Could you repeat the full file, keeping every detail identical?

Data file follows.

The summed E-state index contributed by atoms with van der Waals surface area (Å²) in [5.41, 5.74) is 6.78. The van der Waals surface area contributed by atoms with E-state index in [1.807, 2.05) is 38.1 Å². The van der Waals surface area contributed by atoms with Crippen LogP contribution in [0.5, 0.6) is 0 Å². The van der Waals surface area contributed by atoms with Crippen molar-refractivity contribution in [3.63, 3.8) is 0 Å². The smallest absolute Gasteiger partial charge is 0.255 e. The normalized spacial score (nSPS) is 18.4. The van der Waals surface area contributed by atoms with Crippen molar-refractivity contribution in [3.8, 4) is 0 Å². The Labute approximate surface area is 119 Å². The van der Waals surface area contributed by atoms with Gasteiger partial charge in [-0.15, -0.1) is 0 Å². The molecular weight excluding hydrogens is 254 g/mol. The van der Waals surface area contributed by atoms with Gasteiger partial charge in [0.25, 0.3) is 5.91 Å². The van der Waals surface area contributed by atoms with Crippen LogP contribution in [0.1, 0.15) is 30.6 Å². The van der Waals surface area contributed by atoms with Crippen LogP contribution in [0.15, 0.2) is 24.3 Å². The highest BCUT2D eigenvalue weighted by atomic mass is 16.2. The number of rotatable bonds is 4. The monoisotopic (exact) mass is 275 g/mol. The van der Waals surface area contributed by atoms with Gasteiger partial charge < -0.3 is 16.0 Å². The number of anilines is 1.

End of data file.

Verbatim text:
The summed E-state index contributed by atoms with van der Waals surface area (Å²) in [5.41, 5.74) is 6.78. The van der Waals surface area contributed by atoms with E-state index in [1.807, 2.05) is 38.1 Å². The van der Waals surface area contributed by atoms with Crippen LogP contribution in [0.5, 0.6) is 0 Å². The van der Waals surface area contributed by atoms with Crippen molar-refractivity contribution in [3.63, 3.8) is 0 Å². The smallest absolute Gasteiger partial charge is 0.255 e. The normalized spacial score (nSPS) is 18.4. The van der Waals surface area contributed by atoms with Crippen molar-refractivity contribution in [3.8, 4) is 0 Å². The Labute approximate surface area is 119 Å². The van der Waals surface area contributed by atoms with Gasteiger partial charge in [-0.15, -0.1) is 0 Å². The molecular weight excluding hydrogens is 254 g/mol. The van der Waals surface area contributed by atoms with Gasteiger partial charge in [0.25, 0.3) is 5.91 Å². The van der Waals surface area contributed by atoms with Crippen LogP contribution in [0.1, 0.15) is 30.6 Å². The van der Waals surface area contributed by atoms with Crippen LogP contribution in [0.15, 0.2) is 24.3 Å². The highest BCUT2D eigenvalue weighted by atomic mass is 16.2. The number of rotatable bonds is 4. The monoisotopic (exact) mass is 275 g/mol. The van der Waals surface area contributed by atoms with Gasteiger partial charge < -0.3 is 16.0 Å². The number of anilines is 1.